Instead of…



Being distracted.

Being focused.

Doing it for me.

Doing it for you. 

Let me down. 

Let you down. 

I say no to myself. 

You say no to me.

You did not allow me to… 

-Quit too soon

-Stay stuck

-Give into resistance




-Hold back


-Cut corners

You challenged me to….

-Set achievable deadlines

-Take action more often, faster

-Work with discomfort

-Expand mental capacities

-Make a commitment

-Get me back on tracks

-See a better path

-Do better next time

You did not let me get away with…


How would you know?

It's my responsibility to keep track. 

And to keep you posted. 

I choose wisely.

What to share.

If you let me, I might try to talk my way out of a situation with everything I've got. But I would never deliberately cross you or be disrespectful.

Strictness, discipline, and punishment might be a form of placebo. Because I want this to work – in the way I’ve told you that it can for me – so, therefore, it does.

The thought of you bringing strictness and discipline makes me feel hopeful and optimistic.

Where do we go from here?

At this point…

I’m slightly concerned that I'm describing you as the perfect wizard who has all the answers.

It's more likely that you're a person who…

-Have and ask questions

-Sees things from another perspective

-Opens a door I've not gone through yet

-Turns on a light that gives me a realization

-Points me in a different or new direction

-Tell me what you think about my big ideas

-Calls me out on my whatever-it-is

-Keeps me on my toes

I'd be glad if we could be there for each other in different ways and follow each other's personal and professional growth. That way, we can think together and, if lucky, feed off each other and be in synchronicity.

I know you're a busy person with a lot going on, so I want to tell you that I'm not someone who grabs onto the whole hand once I get a little finger. I respect your time and your boundaries. We could meet once a year or two three times a year. We could email and speak every three months, monthly, or periodically more often if we want to.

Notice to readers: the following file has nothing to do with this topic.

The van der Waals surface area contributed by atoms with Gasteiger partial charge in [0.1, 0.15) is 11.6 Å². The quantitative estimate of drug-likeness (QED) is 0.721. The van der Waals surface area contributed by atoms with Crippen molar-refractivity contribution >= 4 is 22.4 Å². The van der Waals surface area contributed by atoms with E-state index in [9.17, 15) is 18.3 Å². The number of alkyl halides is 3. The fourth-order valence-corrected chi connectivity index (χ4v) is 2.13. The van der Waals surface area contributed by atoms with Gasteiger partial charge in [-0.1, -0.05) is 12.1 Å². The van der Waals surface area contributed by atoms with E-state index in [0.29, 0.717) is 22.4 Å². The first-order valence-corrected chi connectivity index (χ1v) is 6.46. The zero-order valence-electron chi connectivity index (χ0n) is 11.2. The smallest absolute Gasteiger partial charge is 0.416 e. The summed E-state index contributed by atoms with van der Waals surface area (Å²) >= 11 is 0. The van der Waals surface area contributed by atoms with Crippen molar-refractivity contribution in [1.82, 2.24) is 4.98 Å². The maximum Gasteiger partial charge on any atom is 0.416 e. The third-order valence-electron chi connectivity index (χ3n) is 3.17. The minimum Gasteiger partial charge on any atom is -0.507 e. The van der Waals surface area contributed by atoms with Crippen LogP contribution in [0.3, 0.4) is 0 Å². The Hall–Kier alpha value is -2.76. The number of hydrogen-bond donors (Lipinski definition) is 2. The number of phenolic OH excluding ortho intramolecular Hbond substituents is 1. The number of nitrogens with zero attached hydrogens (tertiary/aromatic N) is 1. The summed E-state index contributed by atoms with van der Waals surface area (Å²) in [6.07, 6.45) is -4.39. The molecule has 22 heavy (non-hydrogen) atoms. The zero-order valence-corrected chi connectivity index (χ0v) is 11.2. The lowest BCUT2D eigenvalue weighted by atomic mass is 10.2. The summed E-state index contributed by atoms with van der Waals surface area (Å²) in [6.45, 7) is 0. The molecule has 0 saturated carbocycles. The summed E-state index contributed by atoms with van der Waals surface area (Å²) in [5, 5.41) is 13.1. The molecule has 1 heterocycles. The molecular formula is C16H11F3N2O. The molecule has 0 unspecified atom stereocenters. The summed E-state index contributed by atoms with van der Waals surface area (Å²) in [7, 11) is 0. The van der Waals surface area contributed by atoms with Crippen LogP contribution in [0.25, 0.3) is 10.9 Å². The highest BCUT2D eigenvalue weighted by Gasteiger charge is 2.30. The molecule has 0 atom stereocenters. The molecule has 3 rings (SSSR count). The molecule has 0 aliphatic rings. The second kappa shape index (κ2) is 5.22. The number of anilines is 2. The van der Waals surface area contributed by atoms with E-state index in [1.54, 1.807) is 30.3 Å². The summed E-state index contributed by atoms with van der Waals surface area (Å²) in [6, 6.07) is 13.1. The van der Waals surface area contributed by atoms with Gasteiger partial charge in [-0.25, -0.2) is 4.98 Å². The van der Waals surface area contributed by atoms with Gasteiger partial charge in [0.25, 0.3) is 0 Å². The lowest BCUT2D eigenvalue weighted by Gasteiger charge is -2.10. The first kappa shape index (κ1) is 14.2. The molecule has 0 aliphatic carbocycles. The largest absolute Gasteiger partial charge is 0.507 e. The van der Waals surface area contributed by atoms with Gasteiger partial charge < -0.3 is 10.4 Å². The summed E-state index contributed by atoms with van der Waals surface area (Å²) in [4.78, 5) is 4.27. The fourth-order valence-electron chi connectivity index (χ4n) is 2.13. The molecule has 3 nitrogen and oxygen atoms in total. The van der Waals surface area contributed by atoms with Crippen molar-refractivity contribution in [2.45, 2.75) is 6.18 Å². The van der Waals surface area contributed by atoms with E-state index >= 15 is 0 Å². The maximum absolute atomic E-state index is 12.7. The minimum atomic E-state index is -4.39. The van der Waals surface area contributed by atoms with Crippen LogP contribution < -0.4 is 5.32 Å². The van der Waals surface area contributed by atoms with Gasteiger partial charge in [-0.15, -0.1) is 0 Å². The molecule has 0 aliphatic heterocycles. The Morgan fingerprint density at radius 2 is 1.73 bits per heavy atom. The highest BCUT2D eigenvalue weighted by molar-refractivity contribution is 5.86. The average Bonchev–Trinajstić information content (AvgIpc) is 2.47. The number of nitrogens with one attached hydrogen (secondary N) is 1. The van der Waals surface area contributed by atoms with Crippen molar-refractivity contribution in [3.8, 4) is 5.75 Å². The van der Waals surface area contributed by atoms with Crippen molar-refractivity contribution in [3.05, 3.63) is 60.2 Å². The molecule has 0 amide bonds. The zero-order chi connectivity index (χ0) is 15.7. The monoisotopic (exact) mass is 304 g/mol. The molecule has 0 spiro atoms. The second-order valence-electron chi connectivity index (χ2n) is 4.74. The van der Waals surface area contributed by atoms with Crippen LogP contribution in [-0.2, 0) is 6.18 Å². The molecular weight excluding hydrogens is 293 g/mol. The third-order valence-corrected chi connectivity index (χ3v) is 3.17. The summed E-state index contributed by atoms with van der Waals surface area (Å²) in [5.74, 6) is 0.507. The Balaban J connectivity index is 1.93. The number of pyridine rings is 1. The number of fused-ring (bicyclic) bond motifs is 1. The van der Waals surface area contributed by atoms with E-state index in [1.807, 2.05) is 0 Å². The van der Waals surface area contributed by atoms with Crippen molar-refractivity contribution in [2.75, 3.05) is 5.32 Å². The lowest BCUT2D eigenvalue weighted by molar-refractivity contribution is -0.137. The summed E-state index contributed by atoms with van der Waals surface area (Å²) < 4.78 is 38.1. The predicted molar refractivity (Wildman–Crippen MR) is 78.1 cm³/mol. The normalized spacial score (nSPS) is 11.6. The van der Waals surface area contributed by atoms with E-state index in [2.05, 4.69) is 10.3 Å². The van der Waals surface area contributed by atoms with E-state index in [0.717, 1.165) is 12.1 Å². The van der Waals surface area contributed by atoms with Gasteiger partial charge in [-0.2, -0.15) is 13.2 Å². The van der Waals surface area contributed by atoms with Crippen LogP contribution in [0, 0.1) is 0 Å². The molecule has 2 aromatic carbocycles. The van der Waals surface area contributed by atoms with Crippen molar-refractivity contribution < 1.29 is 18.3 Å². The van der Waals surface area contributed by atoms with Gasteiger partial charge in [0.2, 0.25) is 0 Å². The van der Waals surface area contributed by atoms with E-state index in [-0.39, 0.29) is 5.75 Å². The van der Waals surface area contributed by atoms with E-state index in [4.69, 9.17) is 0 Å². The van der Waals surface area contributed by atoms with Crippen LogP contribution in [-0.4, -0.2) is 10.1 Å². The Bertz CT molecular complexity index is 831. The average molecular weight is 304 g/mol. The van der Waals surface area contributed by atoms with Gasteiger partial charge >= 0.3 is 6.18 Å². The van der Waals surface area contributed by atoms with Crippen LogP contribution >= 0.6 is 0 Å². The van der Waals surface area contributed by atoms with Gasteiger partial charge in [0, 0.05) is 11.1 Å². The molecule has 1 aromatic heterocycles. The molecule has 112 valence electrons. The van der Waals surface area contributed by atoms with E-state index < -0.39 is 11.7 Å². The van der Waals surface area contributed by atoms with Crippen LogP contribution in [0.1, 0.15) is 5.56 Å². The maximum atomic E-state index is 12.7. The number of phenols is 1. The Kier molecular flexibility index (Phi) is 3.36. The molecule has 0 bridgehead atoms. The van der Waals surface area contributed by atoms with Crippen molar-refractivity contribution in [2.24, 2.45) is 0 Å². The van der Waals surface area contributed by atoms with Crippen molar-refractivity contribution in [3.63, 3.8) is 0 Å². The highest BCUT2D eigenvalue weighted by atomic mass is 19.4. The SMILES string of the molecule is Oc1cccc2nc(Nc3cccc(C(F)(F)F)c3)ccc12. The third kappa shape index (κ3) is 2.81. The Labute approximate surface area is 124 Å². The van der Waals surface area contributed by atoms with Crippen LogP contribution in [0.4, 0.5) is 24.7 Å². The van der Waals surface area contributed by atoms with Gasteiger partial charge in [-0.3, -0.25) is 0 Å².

Of course, getting to know someone takes time, and we may still have a good way to go before we're ready to embark on this journey and commit to being in this friendship that I've attempted to describe, but I'm also open to suggestions you might have for our friendship.

As good friends, when we're apart, I'll be able to feel that…

I'm able to inject you into my internal dialog.

Where I find myself working and thinking…

"What would Your Name say about this?"

And I would often know the answer.

It's possible that I can return this magic.

Who you are

-You’re a human, perhaps around my age or older. Over 40.

-You can live anywhere, but most likely in the US, Canada, the UK, or Europe.

-You have probably never been in a similar friendship like this one before.

-You approach life and work with a growth mindset and as a learning journey. 

-You think better is better, but sometimes better is not the right answer.

-You’re a mindful explorer, curious and interested in what makes people tick.

-You enjoy fresh ideas, stuff that’s cutting edge or first at the forefront of "what's next." 

-You seek unconventional, progressive, alternative, experimental, and/or new experiences.

-You share at least one of my interests in culture, the arts, business, entrepreneurship, social change, human rights, education, psychology, leadership, media, and creativity.

-You’re at least one step ahead of me in knowledge, experience, or something else.

-You’re multidimensional and can, therefore, see through various "lenses."

-You treat different people differently, and our friendship is that message.

Can you be strict with me?

If you can,

please write to me. 

Put "strict with you" in the subject line so I know it's you.

If you wish, please download the PDF version of my invitation to you.

Thank you.

PS: I only answer if I connect with what you're writing to me. I'm sorry if I don't respond to you.

Music Excerpt: Album: Stravinsky: The Firebird & Petrushka (1947 Version), The Firebird, Tableau 1: Infernal Dance of Kastchei and His Subjects Under the Firebird's Magic Spell, Performed by Philharmonia Orchestra, 2005